Album Review

Aaron George

After all, you can't put a price on the feeling you will get with this on your mp3 player.

You know what's cool? The Fonz. You know what's even cooler than that? The life and work of Bruce Lee. Cooler than that? Red wine. You know what might be cooler than all of these things though? Robbers and Cowards by Cold War Kids. Since its release I have been steadily re-discovering just how cool it is every few months and finally I have decided it is time to proclaim its coolness to the rest of the world.

Released in 2006, this was not only an amazing debut for the band, but from the moment I heard “Hang Me Up To Dry,” I knew that this was going to be a band who would impress me. Everything about that song, its bass opening, its sturdy rhythm, the way Nathan Willett bursts into the chorus, and especially the staggered piano, simply reeks of cool. This is all to say nothing of the lyrics, which here (and on many other parts of the album) read almost like an old pulp novel with a dash of southern soul.

The whole album is like this. Robbers and Cowards smokes hand-rolled cigarettes, drinks whiskey from a flask, and speaks in a language peppered with the poetry of the downtrodden. It's impressive considering that when you see the band members they look like your average skinny white guys with no rhythm. But good lord can they bounce. Not to mention that when Willet gets going on full his voice is something other-worldly. I have played the album for people without letting them know who it was before and more than once those people have thought Willet was actually a black woman, which is so incredibly cool my words could never do it proper justice.

Getting back to lyrics, rarely is fiction used so well by musicians. These songs tell stories of alcoholism, thievery, corrupt clergy, and a recurring unnameable element that makes you think of black and white movies and beatniks. While most people cannot claim to have had these experiences, the lessons of the songs are things most people can identify with. If Henry Miller had been a musician instead of an author, I would have to guess that his music would have sounded similar to this, exposing the beauty of life through dirt, grime, and the barer aspects of human nature. The words swagger: “I promised to my wife and children, I'd never touch another drink as long as I live. But even then it sounds so soothing to mix a gin and sink into oblivion.” The words love: “She's laughing like a choir girl...when she doubles over sounds like hallelujah.” The words are sympathetic devils: “All this life of glorified robbing from the blind is not easy. Don't think I don't know sympathy, my victims in my shadow staring back at me” And the words are also church-going criminals: “Cram your paper money snug closer than before...I suggest you respect the deal and keep your nose out of business of priests and holy men. The life you have chosen is full of cracked finger nails and canceled appointments.”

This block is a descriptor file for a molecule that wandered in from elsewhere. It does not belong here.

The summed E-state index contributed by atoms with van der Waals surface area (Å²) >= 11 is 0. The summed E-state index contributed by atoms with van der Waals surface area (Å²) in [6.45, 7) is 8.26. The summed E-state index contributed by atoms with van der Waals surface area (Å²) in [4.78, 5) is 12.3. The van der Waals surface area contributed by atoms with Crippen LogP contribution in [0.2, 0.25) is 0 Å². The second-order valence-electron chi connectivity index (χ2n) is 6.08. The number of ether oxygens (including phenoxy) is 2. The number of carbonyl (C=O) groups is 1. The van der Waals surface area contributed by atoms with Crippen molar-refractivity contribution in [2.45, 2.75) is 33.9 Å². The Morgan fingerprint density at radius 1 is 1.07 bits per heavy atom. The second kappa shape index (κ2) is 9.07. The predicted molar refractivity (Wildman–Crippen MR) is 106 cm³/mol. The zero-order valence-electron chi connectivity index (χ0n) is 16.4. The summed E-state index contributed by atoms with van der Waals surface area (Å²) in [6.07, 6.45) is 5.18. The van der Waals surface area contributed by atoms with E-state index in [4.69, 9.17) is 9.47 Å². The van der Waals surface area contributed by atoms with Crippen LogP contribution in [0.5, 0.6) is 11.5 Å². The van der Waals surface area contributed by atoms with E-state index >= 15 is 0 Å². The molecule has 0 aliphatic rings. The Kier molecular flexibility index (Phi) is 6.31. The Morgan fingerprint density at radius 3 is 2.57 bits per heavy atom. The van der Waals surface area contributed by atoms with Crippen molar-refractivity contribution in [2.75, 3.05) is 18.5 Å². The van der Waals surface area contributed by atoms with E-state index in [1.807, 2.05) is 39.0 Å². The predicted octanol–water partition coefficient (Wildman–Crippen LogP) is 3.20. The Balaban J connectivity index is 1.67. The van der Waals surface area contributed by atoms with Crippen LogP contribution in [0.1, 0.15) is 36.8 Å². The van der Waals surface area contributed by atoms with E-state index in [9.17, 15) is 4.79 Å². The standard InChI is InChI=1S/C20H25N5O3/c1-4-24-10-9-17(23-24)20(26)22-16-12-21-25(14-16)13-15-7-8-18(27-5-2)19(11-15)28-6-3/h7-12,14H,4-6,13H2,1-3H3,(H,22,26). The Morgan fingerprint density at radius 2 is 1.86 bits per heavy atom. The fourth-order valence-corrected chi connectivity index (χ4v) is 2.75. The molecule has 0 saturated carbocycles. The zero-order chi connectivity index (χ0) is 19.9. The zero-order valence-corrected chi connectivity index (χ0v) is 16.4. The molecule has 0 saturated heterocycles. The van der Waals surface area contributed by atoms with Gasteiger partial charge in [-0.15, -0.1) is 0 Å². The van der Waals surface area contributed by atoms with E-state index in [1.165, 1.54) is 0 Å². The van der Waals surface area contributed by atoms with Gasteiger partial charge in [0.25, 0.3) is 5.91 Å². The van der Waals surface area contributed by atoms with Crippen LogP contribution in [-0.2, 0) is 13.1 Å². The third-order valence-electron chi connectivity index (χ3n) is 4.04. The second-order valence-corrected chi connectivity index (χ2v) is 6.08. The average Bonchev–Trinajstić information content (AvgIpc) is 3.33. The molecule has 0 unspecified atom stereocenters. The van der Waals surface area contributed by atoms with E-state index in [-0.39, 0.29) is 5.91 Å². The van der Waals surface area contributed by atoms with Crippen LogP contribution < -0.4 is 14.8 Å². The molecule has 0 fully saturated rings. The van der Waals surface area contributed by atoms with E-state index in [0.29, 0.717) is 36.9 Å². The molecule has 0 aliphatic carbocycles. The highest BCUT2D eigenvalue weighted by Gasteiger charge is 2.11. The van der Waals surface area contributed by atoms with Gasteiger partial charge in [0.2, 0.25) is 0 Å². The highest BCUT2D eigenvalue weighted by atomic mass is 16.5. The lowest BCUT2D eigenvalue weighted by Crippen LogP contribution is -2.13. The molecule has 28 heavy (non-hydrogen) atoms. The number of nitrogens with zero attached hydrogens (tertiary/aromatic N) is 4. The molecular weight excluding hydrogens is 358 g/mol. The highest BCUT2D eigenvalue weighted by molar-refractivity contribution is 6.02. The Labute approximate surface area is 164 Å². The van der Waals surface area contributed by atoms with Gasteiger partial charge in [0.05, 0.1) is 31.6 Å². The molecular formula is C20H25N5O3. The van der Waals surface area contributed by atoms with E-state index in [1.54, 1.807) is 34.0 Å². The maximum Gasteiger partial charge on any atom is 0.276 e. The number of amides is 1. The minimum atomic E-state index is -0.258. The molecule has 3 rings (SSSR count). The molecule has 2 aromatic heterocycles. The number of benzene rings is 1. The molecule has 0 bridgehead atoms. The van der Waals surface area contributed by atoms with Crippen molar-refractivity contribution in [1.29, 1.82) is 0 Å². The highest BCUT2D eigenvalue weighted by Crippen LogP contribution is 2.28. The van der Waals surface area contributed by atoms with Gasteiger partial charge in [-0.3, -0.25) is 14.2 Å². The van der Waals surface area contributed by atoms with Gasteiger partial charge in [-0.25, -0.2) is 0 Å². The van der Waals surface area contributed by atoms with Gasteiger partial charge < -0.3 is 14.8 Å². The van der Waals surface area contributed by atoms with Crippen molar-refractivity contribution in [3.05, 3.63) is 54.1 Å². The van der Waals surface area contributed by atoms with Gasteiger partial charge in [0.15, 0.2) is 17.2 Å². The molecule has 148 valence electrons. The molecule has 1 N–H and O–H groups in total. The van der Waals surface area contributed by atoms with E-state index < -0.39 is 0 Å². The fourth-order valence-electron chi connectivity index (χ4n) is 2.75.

While it is hard to find a real high point in all of this (yes it’s all that good) the song “Saint John” does a great job of capturing the spirit of the band. It is stark; simple drumming with busted cymbals, smooth bass underlying everything, and poignantly human lyrics. It tells the story of a man killing a (presumably) rich college kid for assaulting his sister on her way home from work. My description sucks, but the song includes the lines “all the white boys in the stay-pressed slack, home for the summer from college” and “boys grab her by the waste with the caffeine eyes, their hands all fidgety lechering. I picked up a brick from my Pappa’s front yard, and threw it at the tallest boy’s face.” Those might be the coolest words ever put to music. The song caps off with jumpy piano and gang vocals about being on death row...It does not get cooler, I'm sorry, it's simply not possible.

In the interest of time I am going to spare you ten more paragraphs about why I think lines like “I reach for the hat and take all the cash, and slide it in to my ragged coat sleeve” (speaking about robbing from the church collection plate) are incredible sirens of all things cool. If you have never heard this album then go get it. Even a cost of twenty bucks at the mall would be worth the money. After all, you can't put a price on the feeling you will get with this on your mp3 player, walking in a crowded area. This feeling, of course, is one of being amazingly cool.

95/100